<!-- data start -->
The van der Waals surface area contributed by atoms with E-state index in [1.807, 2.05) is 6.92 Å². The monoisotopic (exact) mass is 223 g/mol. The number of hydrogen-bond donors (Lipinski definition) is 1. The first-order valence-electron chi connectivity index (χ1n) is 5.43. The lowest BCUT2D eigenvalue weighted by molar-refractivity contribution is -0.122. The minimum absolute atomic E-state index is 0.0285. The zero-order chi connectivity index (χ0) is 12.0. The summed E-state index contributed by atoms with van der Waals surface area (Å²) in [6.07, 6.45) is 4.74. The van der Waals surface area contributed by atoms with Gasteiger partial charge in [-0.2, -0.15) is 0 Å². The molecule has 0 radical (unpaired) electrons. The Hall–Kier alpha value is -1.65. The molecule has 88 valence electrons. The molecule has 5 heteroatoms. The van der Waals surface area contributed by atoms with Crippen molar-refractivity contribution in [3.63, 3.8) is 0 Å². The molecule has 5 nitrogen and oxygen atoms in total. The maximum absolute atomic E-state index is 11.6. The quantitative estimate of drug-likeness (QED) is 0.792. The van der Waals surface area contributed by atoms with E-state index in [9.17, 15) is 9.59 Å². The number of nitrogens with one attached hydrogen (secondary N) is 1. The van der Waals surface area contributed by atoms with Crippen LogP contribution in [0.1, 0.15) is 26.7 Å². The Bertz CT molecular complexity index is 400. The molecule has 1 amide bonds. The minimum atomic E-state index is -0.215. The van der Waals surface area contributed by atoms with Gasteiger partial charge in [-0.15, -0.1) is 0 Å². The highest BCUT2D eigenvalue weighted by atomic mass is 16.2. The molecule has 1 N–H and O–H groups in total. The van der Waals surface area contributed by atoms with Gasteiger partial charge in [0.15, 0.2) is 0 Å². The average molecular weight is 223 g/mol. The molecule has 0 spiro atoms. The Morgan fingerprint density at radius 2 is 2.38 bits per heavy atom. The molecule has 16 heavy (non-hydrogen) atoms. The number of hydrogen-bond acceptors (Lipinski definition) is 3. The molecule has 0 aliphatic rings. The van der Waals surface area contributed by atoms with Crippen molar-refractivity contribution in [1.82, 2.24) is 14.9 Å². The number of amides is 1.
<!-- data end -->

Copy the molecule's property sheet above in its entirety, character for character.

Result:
The van der Waals surface area contributed by atoms with E-state index in [1.807, 2.05) is 6.92 Å². The monoisotopic (exact) mass is 223 g/mol. The number of hydrogen-bond donors (Lipinski definition) is 1. The first-order valence-electron chi connectivity index (χ1n) is 5.43. The lowest BCUT2D eigenvalue weighted by molar-refractivity contribution is -0.122. The minimum absolute atomic E-state index is 0.0285. The zero-order chi connectivity index (χ0) is 12.0. The summed E-state index contributed by atoms with van der Waals surface area (Å²) in [6.07, 6.45) is 4.74. The van der Waals surface area contributed by atoms with Gasteiger partial charge in [-0.2, -0.15) is 0 Å². The molecule has 0 radical (unpaired) electrons. The Hall–Kier alpha value is -1.65. The molecule has 88 valence electrons. The molecule has 5 heteroatoms. The van der Waals surface area contributed by atoms with Crippen molar-refractivity contribution in [3.63, 3.8) is 0 Å². The molecule has 5 nitrogen and oxygen atoms in total. The maximum absolute atomic E-state index is 11.6. The quantitative estimate of drug-likeness (QED) is 0.792. The van der Waals surface area contributed by atoms with E-state index in [9.17, 15) is 9.59 Å². The number of nitrogens with one attached hydrogen (secondary N) is 1. The van der Waals surface area contributed by atoms with Crippen LogP contribution in [0.1, 0.15) is 26.7 Å². The Bertz CT molecular complexity index is 400. The molecule has 1 amide bonds. The minimum atomic E-state index is -0.215. The van der Waals surface area contributed by atoms with Gasteiger partial charge in [-0.15, -0.1) is 0 Å². The highest BCUT2D eigenvalue weighted by atomic mass is 16.2. The molecule has 1 N–H and O–H groups in total. The van der Waals surface area contributed by atoms with Gasteiger partial charge in [0.15, 0.2) is 0 Å². The average molecular weight is 223 g/mol. The molecule has 0 spiro atoms. The Morgan fingerprint density at radius 2 is 2.38 bits per heavy atom. The molecule has 16 heavy (non-hydrogen) atoms. The number of hydrogen-bond acceptors (Lipinski definition) is 3. The molecule has 0 aliphatic rings. The van der Waals surface area contributed by atoms with Crippen molar-refractivity contribution in [1.82, 2.24) is 14.9 Å². The number of amides is 1.